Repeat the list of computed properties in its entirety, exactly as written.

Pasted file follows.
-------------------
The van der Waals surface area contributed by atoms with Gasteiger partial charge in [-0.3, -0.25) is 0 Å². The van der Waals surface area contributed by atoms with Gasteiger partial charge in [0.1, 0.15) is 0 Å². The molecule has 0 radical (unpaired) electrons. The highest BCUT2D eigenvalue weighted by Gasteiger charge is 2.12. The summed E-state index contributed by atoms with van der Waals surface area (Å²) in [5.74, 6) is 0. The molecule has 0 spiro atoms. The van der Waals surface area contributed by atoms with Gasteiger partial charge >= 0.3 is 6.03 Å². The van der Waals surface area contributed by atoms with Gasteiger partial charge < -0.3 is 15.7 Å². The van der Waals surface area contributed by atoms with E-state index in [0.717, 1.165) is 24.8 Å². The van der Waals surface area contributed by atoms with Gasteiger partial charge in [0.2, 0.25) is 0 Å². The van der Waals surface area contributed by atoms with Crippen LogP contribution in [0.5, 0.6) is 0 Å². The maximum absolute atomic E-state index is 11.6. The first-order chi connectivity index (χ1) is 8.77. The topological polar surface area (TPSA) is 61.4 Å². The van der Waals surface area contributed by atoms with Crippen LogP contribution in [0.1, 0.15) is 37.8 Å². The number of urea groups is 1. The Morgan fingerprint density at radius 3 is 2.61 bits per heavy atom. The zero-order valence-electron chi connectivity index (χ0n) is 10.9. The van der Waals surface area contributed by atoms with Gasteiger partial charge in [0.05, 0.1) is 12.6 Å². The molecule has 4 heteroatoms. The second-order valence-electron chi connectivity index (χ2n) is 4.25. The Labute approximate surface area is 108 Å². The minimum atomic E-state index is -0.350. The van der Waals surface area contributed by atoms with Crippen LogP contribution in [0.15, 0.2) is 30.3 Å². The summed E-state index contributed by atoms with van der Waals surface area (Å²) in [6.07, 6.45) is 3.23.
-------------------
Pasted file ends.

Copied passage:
The van der Waals surface area contributed by atoms with Gasteiger partial charge in [-0.3, -0.25) is 0 Å². The van der Waals surface area contributed by atoms with Gasteiger partial charge in [0.1, 0.15) is 0 Å². The molecule has 0 radical (unpaired) electrons. The highest BCUT2D eigenvalue weighted by Gasteiger charge is 2.12. The summed E-state index contributed by atoms with van der Waals surface area (Å²) in [5.74, 6) is 0. The molecule has 0 spiro atoms. The van der Waals surface area contributed by atoms with Gasteiger partial charge >= 0.3 is 6.03 Å². The van der Waals surface area contributed by atoms with Gasteiger partial charge < -0.3 is 15.7 Å². The van der Waals surface area contributed by atoms with E-state index in [0.717, 1.165) is 24.8 Å². The van der Waals surface area contributed by atoms with Gasteiger partial charge in [0.2, 0.25) is 0 Å². The van der Waals surface area contributed by atoms with Crippen LogP contribution in [0.5, 0.6) is 0 Å². The maximum absolute atomic E-state index is 11.6. The first-order chi connectivity index (χ1) is 8.77. The topological polar surface area (TPSA) is 61.4 Å². The van der Waals surface area contributed by atoms with Crippen LogP contribution in [0.1, 0.15) is 37.8 Å². The number of urea groups is 1. The Morgan fingerprint density at radius 3 is 2.61 bits per heavy atom. The zero-order valence-electron chi connectivity index (χ0n) is 10.9. The van der Waals surface area contributed by atoms with Gasteiger partial charge in [0.05, 0.1) is 12.6 Å². The molecule has 4 heteroatoms. The second-order valence-electron chi connectivity index (χ2n) is 4.25. The Labute approximate surface area is 108 Å². The minimum atomic E-state index is -0.350. The van der Waals surface area contributed by atoms with Crippen LogP contribution in [0.15, 0.2) is 30.3 Å². The summed E-state index contributed by atoms with van der Waals surface area (Å²) in [6.07, 6.45) is 3.23.